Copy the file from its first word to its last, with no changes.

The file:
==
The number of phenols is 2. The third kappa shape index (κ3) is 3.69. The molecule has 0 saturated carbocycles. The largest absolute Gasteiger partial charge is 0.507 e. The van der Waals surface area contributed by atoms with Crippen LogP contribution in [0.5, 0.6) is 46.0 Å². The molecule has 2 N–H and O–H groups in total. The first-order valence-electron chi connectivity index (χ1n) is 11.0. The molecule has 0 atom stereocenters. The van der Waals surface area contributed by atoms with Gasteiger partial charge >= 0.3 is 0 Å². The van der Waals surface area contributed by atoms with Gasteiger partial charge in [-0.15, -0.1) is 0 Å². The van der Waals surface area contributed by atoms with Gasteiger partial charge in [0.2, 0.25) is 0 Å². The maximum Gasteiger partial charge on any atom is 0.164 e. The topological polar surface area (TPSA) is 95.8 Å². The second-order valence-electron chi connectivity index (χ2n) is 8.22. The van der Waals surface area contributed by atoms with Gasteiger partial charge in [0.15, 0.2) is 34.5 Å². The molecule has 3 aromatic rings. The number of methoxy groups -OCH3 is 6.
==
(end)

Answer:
The number of phenols is 2. The third kappa shape index (κ3) is 3.69. The molecule has 0 saturated carbocycles. The largest absolute Gasteiger partial charge is 0.507 e. The van der Waals surface area contributed by atoms with Crippen LogP contribution in [0.5, 0.6) is 46.0 Å². The molecule has 2 N–H and O–H groups in total. The first-order valence-electron chi connectivity index (χ1n) is 11.0. The molecule has 0 atom stereocenters. The van der Waals surface area contributed by atoms with Gasteiger partial charge >= 0.3 is 0 Å². The van der Waals surface area contributed by atoms with Gasteiger partial charge in [-0.15, -0.1) is 0 Å². The van der Waals surface area contributed by atoms with Gasteiger partial charge in [0.2, 0.25) is 0 Å². The maximum Gasteiger partial charge on any atom is 0.164 e. The topological polar surface area (TPSA) is 95.8 Å². The second-order valence-electron chi connectivity index (χ2n) is 8.22. The van der Waals surface area contributed by atoms with Gasteiger partial charge in [0.15, 0.2) is 34.5 Å². The molecule has 3 aromatic rings. The number of methoxy groups -OCH3 is 6.